301 AD / Aquileia
Head with laurel wreath right
Reverse: Moneta with scales and cornucopia
At the end of the 3rd century emperor Diocletian tried to establish a new system of government (Tetrarchy). Four rulers, two senior emperors and two designated successors should administer the Empire together. He chose Maximianus Herculius as his co-emperor in the west. Like him this was a man of simple descent, that had succeeded in climbing the social ladder excelling during a military career, that ended up at in the highest rank conceivable. The tetrarchs were seeking for a new art form expressing the essence of the rule epitomised by their personalities. The compact and massive portrait of Maximianus on the coin reproduced here is a prime example for these soldier emperors’ self-perception.
Already since the middle of the 3rd century a military short haircut has been typical for the portraits of emperors. Renunciating classical ideals of beauty these portraits developed then into proper “square heads”. Contrary to the negative connotations linked to this modern expression the idea behind this concept was a positive one: uniform, angular male heads symbolized resilience and steadfastness, vigour and the ability to cope with challenges; minor details like frontal wrinkles illustrated the concern for the empire’s welfare. The rough character of these images corresponded also to the background of these rulers from a lower social class. During their course of live they experienced hard work. Passing through the hierarchies assertiveness, strength and severity were indispensable qualifications in order to withstand or even survive.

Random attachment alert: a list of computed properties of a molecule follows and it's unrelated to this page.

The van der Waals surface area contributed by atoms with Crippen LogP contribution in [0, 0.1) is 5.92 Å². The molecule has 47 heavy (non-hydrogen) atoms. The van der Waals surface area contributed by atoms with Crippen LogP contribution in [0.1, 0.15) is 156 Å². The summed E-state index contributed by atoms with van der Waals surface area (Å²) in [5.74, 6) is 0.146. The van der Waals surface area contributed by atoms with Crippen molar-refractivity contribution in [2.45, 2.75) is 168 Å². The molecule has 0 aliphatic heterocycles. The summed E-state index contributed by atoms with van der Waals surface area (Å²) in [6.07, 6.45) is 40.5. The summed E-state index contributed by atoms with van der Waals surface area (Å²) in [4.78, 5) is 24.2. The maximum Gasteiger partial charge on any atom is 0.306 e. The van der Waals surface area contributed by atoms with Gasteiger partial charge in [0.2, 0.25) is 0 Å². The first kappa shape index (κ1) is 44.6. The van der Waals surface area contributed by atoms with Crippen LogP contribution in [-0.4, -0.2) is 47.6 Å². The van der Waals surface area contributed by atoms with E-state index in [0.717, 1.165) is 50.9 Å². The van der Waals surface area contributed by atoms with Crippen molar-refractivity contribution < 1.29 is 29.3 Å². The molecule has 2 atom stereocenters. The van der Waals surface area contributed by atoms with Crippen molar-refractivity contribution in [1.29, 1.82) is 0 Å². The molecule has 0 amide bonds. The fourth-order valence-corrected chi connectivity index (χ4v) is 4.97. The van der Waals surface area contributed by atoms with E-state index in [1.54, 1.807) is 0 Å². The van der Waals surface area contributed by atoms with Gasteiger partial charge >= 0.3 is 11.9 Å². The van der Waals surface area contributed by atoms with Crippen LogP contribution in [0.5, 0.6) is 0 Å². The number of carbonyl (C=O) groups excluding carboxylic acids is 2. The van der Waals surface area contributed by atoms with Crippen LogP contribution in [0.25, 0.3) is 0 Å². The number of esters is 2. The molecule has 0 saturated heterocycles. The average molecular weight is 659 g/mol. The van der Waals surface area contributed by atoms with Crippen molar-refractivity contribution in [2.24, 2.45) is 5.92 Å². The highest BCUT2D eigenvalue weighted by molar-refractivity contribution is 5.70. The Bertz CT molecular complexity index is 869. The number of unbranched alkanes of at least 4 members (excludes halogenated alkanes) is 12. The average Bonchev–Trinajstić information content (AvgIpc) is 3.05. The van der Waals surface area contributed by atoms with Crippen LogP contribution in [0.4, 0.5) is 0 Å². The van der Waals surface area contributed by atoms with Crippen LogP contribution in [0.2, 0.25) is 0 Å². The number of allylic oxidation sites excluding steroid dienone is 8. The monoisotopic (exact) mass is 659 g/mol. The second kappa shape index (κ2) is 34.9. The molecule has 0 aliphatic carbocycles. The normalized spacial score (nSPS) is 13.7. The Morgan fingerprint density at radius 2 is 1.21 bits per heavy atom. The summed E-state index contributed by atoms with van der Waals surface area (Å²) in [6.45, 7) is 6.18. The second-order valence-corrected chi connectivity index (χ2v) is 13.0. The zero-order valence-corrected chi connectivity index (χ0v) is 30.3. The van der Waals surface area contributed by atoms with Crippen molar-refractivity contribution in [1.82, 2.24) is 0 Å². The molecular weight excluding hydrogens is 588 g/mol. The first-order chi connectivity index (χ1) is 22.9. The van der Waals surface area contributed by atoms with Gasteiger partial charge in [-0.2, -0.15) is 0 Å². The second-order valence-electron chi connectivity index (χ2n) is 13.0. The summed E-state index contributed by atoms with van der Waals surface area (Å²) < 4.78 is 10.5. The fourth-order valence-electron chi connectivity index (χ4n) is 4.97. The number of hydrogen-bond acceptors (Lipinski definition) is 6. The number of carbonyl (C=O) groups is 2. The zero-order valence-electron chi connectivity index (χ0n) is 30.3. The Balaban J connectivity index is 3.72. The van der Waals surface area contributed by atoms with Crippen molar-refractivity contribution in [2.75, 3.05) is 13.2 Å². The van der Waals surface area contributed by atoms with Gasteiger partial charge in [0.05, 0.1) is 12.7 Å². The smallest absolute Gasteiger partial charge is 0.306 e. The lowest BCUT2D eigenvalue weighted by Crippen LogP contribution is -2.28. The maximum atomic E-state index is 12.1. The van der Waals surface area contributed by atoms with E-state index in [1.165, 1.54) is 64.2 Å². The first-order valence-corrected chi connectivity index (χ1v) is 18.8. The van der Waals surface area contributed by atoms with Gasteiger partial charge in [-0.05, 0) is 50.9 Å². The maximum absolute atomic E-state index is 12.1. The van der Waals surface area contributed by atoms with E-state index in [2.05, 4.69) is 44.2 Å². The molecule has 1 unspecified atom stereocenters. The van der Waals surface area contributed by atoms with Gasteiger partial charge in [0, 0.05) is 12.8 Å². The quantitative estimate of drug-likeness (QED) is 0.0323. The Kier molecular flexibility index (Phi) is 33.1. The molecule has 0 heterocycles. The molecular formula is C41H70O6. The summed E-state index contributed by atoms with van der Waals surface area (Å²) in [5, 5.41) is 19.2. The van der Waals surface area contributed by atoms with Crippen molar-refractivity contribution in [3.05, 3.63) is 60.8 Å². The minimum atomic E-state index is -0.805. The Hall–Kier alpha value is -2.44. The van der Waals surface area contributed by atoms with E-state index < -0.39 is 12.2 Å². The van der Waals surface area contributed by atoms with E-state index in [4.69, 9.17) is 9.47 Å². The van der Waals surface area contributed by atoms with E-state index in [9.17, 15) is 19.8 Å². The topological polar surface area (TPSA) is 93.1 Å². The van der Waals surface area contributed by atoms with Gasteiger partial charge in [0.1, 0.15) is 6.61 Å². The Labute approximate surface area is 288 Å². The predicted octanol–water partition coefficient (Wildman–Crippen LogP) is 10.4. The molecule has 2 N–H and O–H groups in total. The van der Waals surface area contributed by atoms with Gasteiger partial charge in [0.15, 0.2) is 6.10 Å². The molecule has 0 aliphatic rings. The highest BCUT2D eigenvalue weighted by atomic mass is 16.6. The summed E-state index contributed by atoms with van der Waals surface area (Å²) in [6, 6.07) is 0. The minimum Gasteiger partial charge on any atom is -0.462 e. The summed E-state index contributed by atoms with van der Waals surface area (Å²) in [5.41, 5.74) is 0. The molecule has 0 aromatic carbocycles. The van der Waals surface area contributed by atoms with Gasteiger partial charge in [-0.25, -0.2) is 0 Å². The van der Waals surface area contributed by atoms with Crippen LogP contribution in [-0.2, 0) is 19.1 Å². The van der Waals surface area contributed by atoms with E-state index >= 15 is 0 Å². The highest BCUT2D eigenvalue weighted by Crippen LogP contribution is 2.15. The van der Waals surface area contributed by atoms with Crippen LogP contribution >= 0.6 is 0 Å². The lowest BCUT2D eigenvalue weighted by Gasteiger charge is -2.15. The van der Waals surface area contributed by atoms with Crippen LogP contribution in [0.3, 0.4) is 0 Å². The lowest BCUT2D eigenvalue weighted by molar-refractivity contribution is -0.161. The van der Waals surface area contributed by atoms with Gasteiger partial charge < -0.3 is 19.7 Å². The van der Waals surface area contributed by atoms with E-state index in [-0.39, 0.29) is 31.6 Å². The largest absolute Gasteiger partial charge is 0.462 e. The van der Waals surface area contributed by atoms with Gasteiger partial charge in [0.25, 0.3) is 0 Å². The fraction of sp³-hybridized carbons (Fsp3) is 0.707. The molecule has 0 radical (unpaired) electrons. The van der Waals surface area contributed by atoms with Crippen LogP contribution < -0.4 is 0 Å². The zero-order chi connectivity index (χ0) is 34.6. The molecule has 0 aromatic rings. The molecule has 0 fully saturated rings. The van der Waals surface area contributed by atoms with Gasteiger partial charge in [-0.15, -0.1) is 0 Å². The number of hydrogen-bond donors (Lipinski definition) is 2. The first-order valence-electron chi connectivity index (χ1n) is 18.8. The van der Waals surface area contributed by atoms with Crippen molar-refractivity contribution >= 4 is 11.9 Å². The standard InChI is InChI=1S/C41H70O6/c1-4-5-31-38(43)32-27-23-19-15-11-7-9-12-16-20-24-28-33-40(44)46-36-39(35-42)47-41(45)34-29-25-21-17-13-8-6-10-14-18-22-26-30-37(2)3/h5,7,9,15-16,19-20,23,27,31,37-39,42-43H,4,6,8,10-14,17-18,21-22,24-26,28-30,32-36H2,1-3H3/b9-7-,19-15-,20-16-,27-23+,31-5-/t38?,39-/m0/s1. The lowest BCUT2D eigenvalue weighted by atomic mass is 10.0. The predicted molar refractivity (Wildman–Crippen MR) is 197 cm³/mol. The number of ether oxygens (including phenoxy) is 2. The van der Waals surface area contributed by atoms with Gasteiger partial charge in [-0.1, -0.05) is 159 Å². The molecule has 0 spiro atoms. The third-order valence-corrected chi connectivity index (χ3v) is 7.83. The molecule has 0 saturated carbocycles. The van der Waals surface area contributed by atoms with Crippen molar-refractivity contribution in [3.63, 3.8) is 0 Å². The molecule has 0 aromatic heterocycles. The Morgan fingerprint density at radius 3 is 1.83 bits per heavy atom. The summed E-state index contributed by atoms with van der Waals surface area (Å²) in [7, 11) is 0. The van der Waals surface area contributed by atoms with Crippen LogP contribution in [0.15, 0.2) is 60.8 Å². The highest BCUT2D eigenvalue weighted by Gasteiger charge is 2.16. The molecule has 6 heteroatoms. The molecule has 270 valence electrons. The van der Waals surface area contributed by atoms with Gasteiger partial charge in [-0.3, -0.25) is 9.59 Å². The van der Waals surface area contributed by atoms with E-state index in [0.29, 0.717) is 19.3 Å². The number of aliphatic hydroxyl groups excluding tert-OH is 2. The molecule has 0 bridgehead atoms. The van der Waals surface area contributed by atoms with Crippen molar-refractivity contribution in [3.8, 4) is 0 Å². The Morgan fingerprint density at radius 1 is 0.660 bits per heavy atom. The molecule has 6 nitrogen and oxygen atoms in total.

Such qualities have been regarded as important by the tetrarchs in order to manage the challenges of an era, that has been the result of a development that has been referred to in research by the much debated term “Imperial Crisis of the 3rd century”.
The tetrarchs were eager in performing reforms. Among other measures the currency has been restructured and a high grade, stable silver coin has been reintroduced. The dominating change have been big silver plated copper coins called “Folles”. A characteristic sample is represented here.
But neither the tetrarchy, nor most of the reforms of its rulers were a lasting success. The values mentioned above and cherished by the tetrarchs were always at risk of changing into stubbornness, inflexibility and obstination. The last years of Maximianus have been exemplary for this tendency. Whereas Diocletianus consequently renounced an active political career, leaving the government to the designated successors, Maximianus did never desist from his claim to power. Though there were resolute dissuasions by his colleagues he constantly interfered with the fragile system of tetrarchy with fatal consequences. This resulted in his suicide during a hopeless situation in the year 310. It was up to his son-in-law, Constantine the Great, in whose dominion his last usurpation had started, to continue the transformation of the Roman Empire under new circumstances with more success.
10,01 g / diameter 26 mm